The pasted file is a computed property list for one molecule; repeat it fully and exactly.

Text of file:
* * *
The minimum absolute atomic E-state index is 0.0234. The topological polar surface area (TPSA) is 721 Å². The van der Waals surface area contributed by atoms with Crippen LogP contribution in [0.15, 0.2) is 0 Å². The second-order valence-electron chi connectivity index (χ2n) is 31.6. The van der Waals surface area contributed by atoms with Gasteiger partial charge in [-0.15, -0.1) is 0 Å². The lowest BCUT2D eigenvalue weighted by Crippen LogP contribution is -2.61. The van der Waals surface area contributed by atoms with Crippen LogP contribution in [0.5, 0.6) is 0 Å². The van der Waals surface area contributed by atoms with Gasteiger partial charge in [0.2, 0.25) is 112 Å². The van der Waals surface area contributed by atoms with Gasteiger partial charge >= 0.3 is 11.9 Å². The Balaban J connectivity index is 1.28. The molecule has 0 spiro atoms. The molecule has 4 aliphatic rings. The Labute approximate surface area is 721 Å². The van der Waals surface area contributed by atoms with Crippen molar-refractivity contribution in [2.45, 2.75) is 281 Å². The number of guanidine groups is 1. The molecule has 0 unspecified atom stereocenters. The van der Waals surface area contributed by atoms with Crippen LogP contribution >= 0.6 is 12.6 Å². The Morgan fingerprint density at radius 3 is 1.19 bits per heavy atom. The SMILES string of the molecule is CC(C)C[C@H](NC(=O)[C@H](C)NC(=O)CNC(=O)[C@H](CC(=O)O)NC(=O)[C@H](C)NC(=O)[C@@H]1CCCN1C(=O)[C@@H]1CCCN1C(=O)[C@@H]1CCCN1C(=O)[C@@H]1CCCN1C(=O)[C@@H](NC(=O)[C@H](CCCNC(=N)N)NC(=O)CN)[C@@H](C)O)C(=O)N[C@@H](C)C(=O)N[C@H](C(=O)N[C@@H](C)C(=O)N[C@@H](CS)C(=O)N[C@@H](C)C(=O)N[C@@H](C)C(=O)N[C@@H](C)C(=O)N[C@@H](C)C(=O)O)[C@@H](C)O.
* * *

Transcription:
The minimum absolute atomic E-state index is 0.0234. The topological polar surface area (TPSA) is 721 Å². The van der Waals surface area contributed by atoms with Crippen LogP contribution in [0.15, 0.2) is 0 Å². The second-order valence-electron chi connectivity index (χ2n) is 31.6. The van der Waals surface area contributed by atoms with Gasteiger partial charge in [-0.15, -0.1) is 0 Å². The lowest BCUT2D eigenvalue weighted by Crippen LogP contribution is -2.61. The van der Waals surface area contributed by atoms with Crippen LogP contribution in [0.5, 0.6) is 0 Å². The van der Waals surface area contributed by atoms with Gasteiger partial charge in [0.2, 0.25) is 112 Å². The van der Waals surface area contributed by atoms with Gasteiger partial charge >= 0.3 is 11.9 Å². The Balaban J connectivity index is 1.28. The molecule has 0 spiro atoms. The molecule has 4 aliphatic rings. The Labute approximate surface area is 721 Å². The van der Waals surface area contributed by atoms with Crippen molar-refractivity contribution in [2.45, 2.75) is 281 Å². The number of guanidine groups is 1. The molecule has 0 unspecified atom stereocenters. The van der Waals surface area contributed by atoms with Crippen LogP contribution >= 0.6 is 12.6 Å². The Morgan fingerprint density at radius 3 is 1.19 bits per heavy atom. The SMILES string of the molecule is CC(C)C[C@H](NC(=O)[C@H](C)NC(=O)CNC(=O)[C@H](CC(=O)O)NC(=O)[C@H](C)NC(=O)[C@@H]1CCCN1C(=O)[C@@H]1CCCN1C(=O)[C@@H]1CCCN1C(=O)[C@@H]1CCCN1C(=O)[C@@H](NC(=O)[C@H](CCCNC(=N)N)NC(=O)CN)[C@@H](C)O)C(=O)N[C@@H](C)C(=O)N[C@H](C(=O)N[C@@H](C)C(=O)N[C@@H](CS)C(=O)N[C@@H](C)C(=O)N[C@@H](C)C(=O)N[C@@H](C)C(=O)N[C@@H](C)C(=O)O)[C@@H](C)O.